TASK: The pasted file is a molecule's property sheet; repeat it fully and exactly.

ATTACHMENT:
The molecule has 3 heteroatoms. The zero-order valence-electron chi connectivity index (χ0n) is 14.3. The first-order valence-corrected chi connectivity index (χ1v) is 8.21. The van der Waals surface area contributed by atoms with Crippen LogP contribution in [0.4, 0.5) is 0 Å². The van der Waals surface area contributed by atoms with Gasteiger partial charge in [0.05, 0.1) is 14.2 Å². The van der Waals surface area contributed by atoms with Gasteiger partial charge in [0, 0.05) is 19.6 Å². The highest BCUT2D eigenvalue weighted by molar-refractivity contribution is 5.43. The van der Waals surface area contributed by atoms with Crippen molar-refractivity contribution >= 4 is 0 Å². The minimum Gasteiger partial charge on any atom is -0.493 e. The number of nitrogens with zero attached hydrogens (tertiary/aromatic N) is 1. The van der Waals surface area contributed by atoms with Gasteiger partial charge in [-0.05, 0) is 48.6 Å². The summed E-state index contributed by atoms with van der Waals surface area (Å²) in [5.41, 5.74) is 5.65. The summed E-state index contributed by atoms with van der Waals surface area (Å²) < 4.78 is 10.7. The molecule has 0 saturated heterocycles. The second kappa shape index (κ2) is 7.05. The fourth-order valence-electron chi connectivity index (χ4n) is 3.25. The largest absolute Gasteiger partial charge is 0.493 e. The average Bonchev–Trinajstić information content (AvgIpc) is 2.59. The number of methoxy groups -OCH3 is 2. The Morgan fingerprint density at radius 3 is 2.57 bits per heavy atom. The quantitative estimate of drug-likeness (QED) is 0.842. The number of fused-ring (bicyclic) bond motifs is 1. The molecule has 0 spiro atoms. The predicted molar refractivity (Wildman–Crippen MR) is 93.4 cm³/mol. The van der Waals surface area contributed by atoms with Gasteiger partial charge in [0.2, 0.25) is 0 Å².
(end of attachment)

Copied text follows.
The molecule has 3 heteroatoms. The zero-order valence-electron chi connectivity index (χ0n) is 14.3. The first-order valence-corrected chi connectivity index (χ1v) is 8.21. The van der Waals surface area contributed by atoms with Crippen LogP contribution in [0.4, 0.5) is 0 Å². The van der Waals surface area contributed by atoms with Gasteiger partial charge in [0.05, 0.1) is 14.2 Å². The van der Waals surface area contributed by atoms with Gasteiger partial charge in [0, 0.05) is 19.6 Å². The highest BCUT2D eigenvalue weighted by molar-refractivity contribution is 5.43. The van der Waals surface area contributed by atoms with Crippen molar-refractivity contribution >= 4 is 0 Å². The minimum Gasteiger partial charge on any atom is -0.493 e. The number of nitrogens with zero attached hydrogens (tertiary/aromatic N) is 1. The van der Waals surface area contributed by atoms with Gasteiger partial charge in [-0.05, 0) is 48.6 Å². The summed E-state index contributed by atoms with van der Waals surface area (Å²) in [5.41, 5.74) is 5.65. The summed E-state index contributed by atoms with van der Waals surface area (Å²) < 4.78 is 10.7. The molecule has 0 saturated heterocycles. The second kappa shape index (κ2) is 7.05. The fourth-order valence-electron chi connectivity index (χ4n) is 3.25. The largest absolute Gasteiger partial charge is 0.493 e. The average Bonchev–Trinajstić information content (AvgIpc) is 2.59. The number of methoxy groups -OCH3 is 2. The Morgan fingerprint density at radius 3 is 2.57 bits per heavy atom. The quantitative estimate of drug-likeness (QED) is 0.842. The number of fused-ring (bicyclic) bond motifs is 1. The molecule has 0 spiro atoms. The predicted molar refractivity (Wildman–Crippen MR) is 93.4 cm³/mol. The van der Waals surface area contributed by atoms with Gasteiger partial charge in [0.2, 0.25) is 0 Å².